What’s going for it:

  • It acknowledges that people might “agree on the inspiration of the Bible” even if they don’t agree on how it was written. Perhaps this allows for variety of opinion at least within circles that embrace biblical literalism?
  • It challenges oversimplified claims that “nobody could write” in the ancient world. One wonders if any credible scholar actually holds quite this simplistic a view, but I can at least imagine a conversation taking this turn in the local pub.

What it needs:

  • up-to-date information (a lot has changed since 1918!)
  • a more charitable treatment of opposing views instead of putting up an oversimplified version of Wellhausen’s argument as a “straw man” that presents no real challenge
  • awareness that the existence of writing in ancient times has little bearing on the documentary hypothesis, which could just as easily describe the blending of multiple written as multiple oral traditions (indeed, it was likely a mix of both!) into the Bible

PBS.org. This is a nice follow-up on the article above because it also begins with oral transmission and the written word, but it tells a more complex story of the transition from mostly oral to mostly written culture while observing that even into the Second Temple period (530 B.C.–A.D. 130) and beyond, “a fierce ideology of orality would persist in rabbinic Judaism.” It also includes information about the Christian New Testament as a natural outgrowth of the same forces that shaped rabbinic Judaism.

What’s going for it:

  • It tells a complex story about oral and written tradition rather than an oversimplified claim.
  • It includes the Christian New Testament without treating Christianity as a wholly separate phenomenon from Judaism.
  • It shows awareness that modern readers may not share the worldview of ancient readers.
  • The name and credentials of the author are included.

What it needs:

  • acknowledgement of a wider conversation and diversity of views about this subject, without necessarily having to go in depth about those views
  • better coverage of how both Judaism and Christianity came to “close” their canons

BibleOdyssey.org. This article begins in what strikes me at least as a more natural starting point: that “Bible” means “library.” Oral versus written transmission is covered, but is not the primary thrust of the article. Rather, this article explains a bit about canonization, including taking the time to define it as the “process of including certain books as Scripture and rejecting others.” This article also describes how scribes physically copied texts and why not all manuscripts of the Bible are exactly the same.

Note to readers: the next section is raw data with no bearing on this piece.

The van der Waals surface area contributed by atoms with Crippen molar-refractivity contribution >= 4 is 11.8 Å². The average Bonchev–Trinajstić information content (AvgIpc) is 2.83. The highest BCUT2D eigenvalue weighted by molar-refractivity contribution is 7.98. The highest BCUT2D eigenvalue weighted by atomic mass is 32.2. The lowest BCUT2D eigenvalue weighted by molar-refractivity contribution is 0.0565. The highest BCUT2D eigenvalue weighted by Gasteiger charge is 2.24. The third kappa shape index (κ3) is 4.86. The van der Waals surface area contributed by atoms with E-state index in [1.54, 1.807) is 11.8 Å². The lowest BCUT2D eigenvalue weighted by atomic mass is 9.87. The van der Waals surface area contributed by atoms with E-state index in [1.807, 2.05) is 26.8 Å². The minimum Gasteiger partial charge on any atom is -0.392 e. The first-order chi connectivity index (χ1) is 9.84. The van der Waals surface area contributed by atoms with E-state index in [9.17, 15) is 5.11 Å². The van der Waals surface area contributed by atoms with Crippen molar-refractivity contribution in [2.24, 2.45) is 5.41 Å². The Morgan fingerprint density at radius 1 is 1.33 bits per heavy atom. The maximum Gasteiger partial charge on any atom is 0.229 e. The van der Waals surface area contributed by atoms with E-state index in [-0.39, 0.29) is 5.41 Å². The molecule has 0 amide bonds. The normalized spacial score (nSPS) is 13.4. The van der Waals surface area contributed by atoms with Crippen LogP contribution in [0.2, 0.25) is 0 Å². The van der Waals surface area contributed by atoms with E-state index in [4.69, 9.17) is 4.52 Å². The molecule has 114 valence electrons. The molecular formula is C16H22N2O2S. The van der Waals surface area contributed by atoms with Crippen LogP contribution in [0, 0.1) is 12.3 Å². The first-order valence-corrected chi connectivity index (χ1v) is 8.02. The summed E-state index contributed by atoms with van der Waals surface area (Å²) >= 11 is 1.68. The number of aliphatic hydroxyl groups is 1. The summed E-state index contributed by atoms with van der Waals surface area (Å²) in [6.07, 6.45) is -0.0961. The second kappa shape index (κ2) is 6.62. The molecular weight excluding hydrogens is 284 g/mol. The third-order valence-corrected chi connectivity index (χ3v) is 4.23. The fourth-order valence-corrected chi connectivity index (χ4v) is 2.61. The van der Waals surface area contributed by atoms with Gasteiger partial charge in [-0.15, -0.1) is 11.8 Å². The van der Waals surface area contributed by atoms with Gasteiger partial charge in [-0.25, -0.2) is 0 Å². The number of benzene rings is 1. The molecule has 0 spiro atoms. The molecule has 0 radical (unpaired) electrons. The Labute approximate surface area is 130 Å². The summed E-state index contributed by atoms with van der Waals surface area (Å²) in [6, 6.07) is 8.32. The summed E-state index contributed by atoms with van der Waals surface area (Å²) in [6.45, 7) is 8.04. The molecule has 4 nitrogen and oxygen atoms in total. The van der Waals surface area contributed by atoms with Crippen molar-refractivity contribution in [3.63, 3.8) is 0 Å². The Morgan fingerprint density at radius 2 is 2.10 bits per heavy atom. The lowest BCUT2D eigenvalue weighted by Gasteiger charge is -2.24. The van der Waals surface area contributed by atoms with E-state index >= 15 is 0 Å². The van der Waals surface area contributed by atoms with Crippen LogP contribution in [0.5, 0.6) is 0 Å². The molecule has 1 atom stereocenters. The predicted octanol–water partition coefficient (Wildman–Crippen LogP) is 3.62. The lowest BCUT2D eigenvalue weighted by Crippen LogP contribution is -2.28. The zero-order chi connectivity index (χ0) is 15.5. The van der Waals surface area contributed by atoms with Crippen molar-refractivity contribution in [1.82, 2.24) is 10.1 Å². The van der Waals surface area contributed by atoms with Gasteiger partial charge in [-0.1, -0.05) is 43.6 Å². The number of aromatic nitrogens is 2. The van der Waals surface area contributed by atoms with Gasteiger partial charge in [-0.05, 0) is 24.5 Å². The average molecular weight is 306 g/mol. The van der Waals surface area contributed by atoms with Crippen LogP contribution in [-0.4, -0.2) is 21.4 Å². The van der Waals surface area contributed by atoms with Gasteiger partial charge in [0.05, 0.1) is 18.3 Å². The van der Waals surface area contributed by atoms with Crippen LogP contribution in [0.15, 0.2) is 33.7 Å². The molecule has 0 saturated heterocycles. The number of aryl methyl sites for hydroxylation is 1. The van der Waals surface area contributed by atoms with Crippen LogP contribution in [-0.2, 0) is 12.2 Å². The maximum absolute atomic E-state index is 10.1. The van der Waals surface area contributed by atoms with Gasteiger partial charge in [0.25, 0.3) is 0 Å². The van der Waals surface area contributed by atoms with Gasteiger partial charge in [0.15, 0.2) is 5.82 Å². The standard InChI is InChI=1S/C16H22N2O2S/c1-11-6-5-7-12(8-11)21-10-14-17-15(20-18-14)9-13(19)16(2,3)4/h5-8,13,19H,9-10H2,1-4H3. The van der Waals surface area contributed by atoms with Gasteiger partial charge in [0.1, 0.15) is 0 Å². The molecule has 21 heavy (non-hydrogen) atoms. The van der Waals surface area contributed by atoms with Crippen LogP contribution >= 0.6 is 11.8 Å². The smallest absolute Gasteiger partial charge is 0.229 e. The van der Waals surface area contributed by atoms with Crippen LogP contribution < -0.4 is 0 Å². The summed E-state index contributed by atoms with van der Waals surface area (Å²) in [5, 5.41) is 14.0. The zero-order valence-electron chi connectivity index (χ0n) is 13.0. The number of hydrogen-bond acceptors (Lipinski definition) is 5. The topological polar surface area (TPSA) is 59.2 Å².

What’s going for it:

  • It does not overemphasize oral versus written tradition, which was only one factor among many in the development of the Bible.
  • It defines terms and doesn’t overwhelm the reader with details.
  • It makes very clear that there is no one Bible or biblical text. Variety exists across canons based on the concerns of particular communities.
  • The name and credentials of the author are included.

What it needs:

  • frankly, even though this article offers a more well-rounded response to our actual question, it doesn’t have much “curb appeal” compared to most of the other sites on Google’s top list
  • links to more information (although the “ask a scholar” option helps), especially given how much competing responses to this question offer by comparison
  • like the article above, it does not really imply wider conversations about this subject or alert the reader to interesting points of dispute

You Got Me, Google

From cringe-worthy statements like this opening line from EveryStudent.org—“unlike other religious writings, the Bible reads as a factual news account of real events, places, people, and dialogue”—to perhaps overly harsh accusations against biblical literalism like this one on an otherwise interesting NewsWeek article—“they are God’s frauds, cafeteria Christians who pick and choose which Bible verses they heed with less care than they exercise in selecting side orders for lunch”—it is clear that asking Google about how the Bible was written opens a raw spot in the Western psyche. Is Google, like a good psychiatrist, probing our reasons for asking the question? Have we revealed our cards unexpectedly to the algorithms that impassively map the emotional turmoil spurred by our favorite text to love and hate? This is one historical question for which a straightforward historical answer may never be good enough.

Shameless plug: we’ll be talking about this pain point at the next national meeting in Atlanta, Georgia, with Harvey Cox, author of the brand new book How to Read the Bible. Why not join us?

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Cassandra FarrinCassandra Farrin joined Westar in 2010 and currently serves as the Marketing & Outreach Director. A US-UK Fulbright Scholar, she has an M.A. in Religious Studies from Lancaster University (England) and a B.A. in Religious Studies from Willamette University. She is passionate about books and projects that in some way address the intersection of ethics and early Christian history.